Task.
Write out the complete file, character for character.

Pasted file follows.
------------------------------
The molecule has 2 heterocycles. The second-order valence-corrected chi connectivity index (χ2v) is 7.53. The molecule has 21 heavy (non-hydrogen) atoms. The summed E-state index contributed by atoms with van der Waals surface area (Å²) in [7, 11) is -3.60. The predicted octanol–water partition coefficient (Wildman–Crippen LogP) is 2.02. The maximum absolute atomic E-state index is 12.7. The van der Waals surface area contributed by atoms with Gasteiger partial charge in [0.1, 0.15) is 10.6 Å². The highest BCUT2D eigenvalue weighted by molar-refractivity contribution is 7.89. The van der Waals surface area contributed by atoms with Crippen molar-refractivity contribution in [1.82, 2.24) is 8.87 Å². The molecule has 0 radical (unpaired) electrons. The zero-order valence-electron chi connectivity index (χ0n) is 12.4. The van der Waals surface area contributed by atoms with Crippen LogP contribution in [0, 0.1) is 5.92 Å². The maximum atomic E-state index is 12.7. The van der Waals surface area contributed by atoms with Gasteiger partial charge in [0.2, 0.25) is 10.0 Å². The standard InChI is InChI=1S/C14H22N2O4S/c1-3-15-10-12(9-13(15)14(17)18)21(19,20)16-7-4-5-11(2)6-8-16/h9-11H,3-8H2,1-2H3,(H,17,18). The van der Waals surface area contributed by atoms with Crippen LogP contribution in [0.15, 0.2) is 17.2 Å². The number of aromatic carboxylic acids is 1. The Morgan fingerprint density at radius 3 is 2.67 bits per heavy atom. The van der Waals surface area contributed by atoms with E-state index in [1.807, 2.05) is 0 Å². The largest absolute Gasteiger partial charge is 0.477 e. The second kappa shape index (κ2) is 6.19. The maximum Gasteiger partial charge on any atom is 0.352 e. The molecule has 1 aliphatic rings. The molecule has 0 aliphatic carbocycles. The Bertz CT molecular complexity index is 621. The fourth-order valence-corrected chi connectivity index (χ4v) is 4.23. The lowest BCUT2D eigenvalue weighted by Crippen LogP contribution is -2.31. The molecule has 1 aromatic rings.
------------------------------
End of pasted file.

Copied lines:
The molecule has 2 heterocycles. The second-order valence-corrected chi connectivity index (χ2v) is 7.53. The molecule has 21 heavy (non-hydrogen) atoms. The summed E-state index contributed by atoms with van der Waals surface area (Å²) in [7, 11) is -3.60. The predicted octanol–water partition coefficient (Wildman–Crippen LogP) is 2.02. The maximum absolute atomic E-state index is 12.7. The van der Waals surface area contributed by atoms with Gasteiger partial charge in [0.1, 0.15) is 10.6 Å². The highest BCUT2D eigenvalue weighted by molar-refractivity contribution is 7.89. The van der Waals surface area contributed by atoms with Crippen molar-refractivity contribution in [1.82, 2.24) is 8.87 Å². The molecule has 0 radical (unpaired) electrons. The zero-order valence-electron chi connectivity index (χ0n) is 12.4. The van der Waals surface area contributed by atoms with Crippen LogP contribution in [0, 0.1) is 5.92 Å². The maximum atomic E-state index is 12.7. The van der Waals surface area contributed by atoms with Gasteiger partial charge in [0.2, 0.25) is 10.0 Å². The standard InChI is InChI=1S/C14H22N2O4S/c1-3-15-10-12(9-13(15)14(17)18)21(19,20)16-7-4-5-11(2)6-8-16/h9-11H,3-8H2,1-2H3,(H,17,18). The van der Waals surface area contributed by atoms with Crippen LogP contribution in [0.15, 0.2) is 17.2 Å². The number of aromatic carboxylic acids is 1. The Morgan fingerprint density at radius 3 is 2.67 bits per heavy atom. The van der Waals surface area contributed by atoms with E-state index in [1.807, 2.05) is 0 Å². The largest absolute Gasteiger partial charge is 0.477 e. The second kappa shape index (κ2) is 6.19. The maximum Gasteiger partial charge on any atom is 0.352 e. The molecule has 1 aliphatic rings. The molecule has 0 aliphatic carbocycles. The Bertz CT molecular complexity index is 621. The fourth-order valence-corrected chi connectivity index (χ4v) is 4.23. The lowest BCUT2D eigenvalue weighted by Crippen LogP contribution is -2.31. The molecule has 1 aromatic rings.